One day this week, when spending too much time on Facebook, I suddenly noticed friends and colleagues posting colors as their "status". Since I tend to not be terribly conscious of gender in most social or work settings, I failed to notice that those posting colors were all women. I went with "black", a color that I've learned to wear since coming to New York, and then changed it to "black on the inside, white on the outside", which tends to define my music tastes and such.
It wasn't until much later that things like "sans" or "lacy red" started to show up, at which point I began to get a bit suspicious. By that time, my male friends had figured it out: for some unknown reason, women on Facebook had determined that they simply had to post the color of the bra they were wearing as their status that day. And apparently, someone had tipped them off that this gesture was related to breast cancer awareness. The source of the viral movement remains unknown.
This appears, on the surface, to be an incident of Social Media Gone Wild. No individual or organization has emerged as being behind the mass movement. Nor is it clear exactly how letting the world know what color bra you're wearing serves to raise awareness of breast cancer -- although it is possible that it raised awareness of breasts. Which in our society, did not seem to be a body part of which the general public was unaware.
After about 8 hours of this foolishness, one colleague posted (ingeniously) "I usually make people buy me dinner before they get that information". Finally, the spell was broken and it was time to make sense, sort of, of this situation. Here's my take on it:
- Since there was no organization or even a clear sense of a goal or outcome, it is fair to assume that nobody is more aware of breast cancer now than they were before this "movement".
- Not a penny was raised for any of the organizations that are actively fighting a serious public health challenge -- Not Susan G. Komen for the Cure, not Avon Foundation Breast Cancer Crusade, not National Breast Cancer Coalition. None.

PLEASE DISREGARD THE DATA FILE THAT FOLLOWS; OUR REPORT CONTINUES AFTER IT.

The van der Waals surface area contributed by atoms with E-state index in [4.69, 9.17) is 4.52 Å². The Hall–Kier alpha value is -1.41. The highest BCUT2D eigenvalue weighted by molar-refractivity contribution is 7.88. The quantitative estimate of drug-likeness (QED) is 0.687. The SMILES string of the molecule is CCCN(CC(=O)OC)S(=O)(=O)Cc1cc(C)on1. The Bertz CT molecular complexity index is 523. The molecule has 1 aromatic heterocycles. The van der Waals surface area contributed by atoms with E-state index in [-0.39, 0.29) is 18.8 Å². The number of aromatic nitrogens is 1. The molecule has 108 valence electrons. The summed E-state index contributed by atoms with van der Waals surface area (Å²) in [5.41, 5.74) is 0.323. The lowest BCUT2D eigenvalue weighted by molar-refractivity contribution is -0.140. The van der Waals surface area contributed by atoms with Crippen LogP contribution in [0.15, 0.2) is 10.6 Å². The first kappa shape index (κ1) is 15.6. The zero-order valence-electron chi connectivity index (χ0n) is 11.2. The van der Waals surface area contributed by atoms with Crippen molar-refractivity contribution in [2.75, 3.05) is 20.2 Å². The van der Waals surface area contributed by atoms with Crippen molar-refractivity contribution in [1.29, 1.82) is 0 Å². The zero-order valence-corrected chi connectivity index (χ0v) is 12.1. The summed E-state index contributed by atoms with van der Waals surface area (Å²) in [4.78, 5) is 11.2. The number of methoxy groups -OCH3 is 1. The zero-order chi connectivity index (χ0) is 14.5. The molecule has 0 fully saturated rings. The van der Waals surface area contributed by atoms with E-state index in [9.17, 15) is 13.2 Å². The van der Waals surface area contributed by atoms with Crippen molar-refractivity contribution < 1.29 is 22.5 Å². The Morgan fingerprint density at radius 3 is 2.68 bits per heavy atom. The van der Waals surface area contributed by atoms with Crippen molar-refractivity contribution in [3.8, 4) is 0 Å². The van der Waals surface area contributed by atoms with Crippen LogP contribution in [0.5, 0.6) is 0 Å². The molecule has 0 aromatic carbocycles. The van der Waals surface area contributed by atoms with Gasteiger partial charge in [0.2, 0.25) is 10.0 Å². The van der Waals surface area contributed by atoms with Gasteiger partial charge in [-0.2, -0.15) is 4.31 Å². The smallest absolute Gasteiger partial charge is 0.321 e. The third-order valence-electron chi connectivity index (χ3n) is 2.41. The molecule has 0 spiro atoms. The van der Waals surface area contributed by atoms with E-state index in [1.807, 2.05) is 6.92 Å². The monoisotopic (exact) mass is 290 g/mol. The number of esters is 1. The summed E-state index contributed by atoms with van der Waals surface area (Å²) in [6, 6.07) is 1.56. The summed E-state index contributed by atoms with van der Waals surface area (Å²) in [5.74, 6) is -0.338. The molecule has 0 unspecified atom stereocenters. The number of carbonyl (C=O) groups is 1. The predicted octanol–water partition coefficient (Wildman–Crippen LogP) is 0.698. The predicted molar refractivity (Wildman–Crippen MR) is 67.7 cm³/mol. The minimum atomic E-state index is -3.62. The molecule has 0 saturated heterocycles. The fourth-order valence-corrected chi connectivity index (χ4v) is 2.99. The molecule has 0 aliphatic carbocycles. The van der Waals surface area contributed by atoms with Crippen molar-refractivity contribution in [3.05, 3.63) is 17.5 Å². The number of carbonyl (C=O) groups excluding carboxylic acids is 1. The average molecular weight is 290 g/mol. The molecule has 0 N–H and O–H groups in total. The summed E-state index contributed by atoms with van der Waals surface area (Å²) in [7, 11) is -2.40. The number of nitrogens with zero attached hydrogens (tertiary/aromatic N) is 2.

- At the end of the two day bra color display, those of us who figured out what was happening now possessed information about our colleagues, neighbors and friends that we didn't need. In some cases, the information was either distracting or even rather disturbing.
- The force of peer pressure was shown to be much stronger, even among adults, than feared. Most of the women I know would be quite insulted were you to ask them the color of their undergarments. Yet, dozens that I knew, and probably hundreds overall, gladly revealed that information as part of a Facebook-based "movement".
- The information that women posted is now part of the public domain. In an earlier posting I pointed out that one day the children of college students who decided to get drunk and show up on Girls Gone Wild will discover that information (and those videos). Admittedly, knowing the color of your mother's bra is a bit less troubling, but it remains information that your kids may not have wanted to know (and trust me, they know now).
Having said all that, there is good news: The right causes, led by the right people or organizations, with the right plans, will be able to capitalize on this type of viral, grassroots organizing on Facebook. For the right cause, I'll gladly give you my status.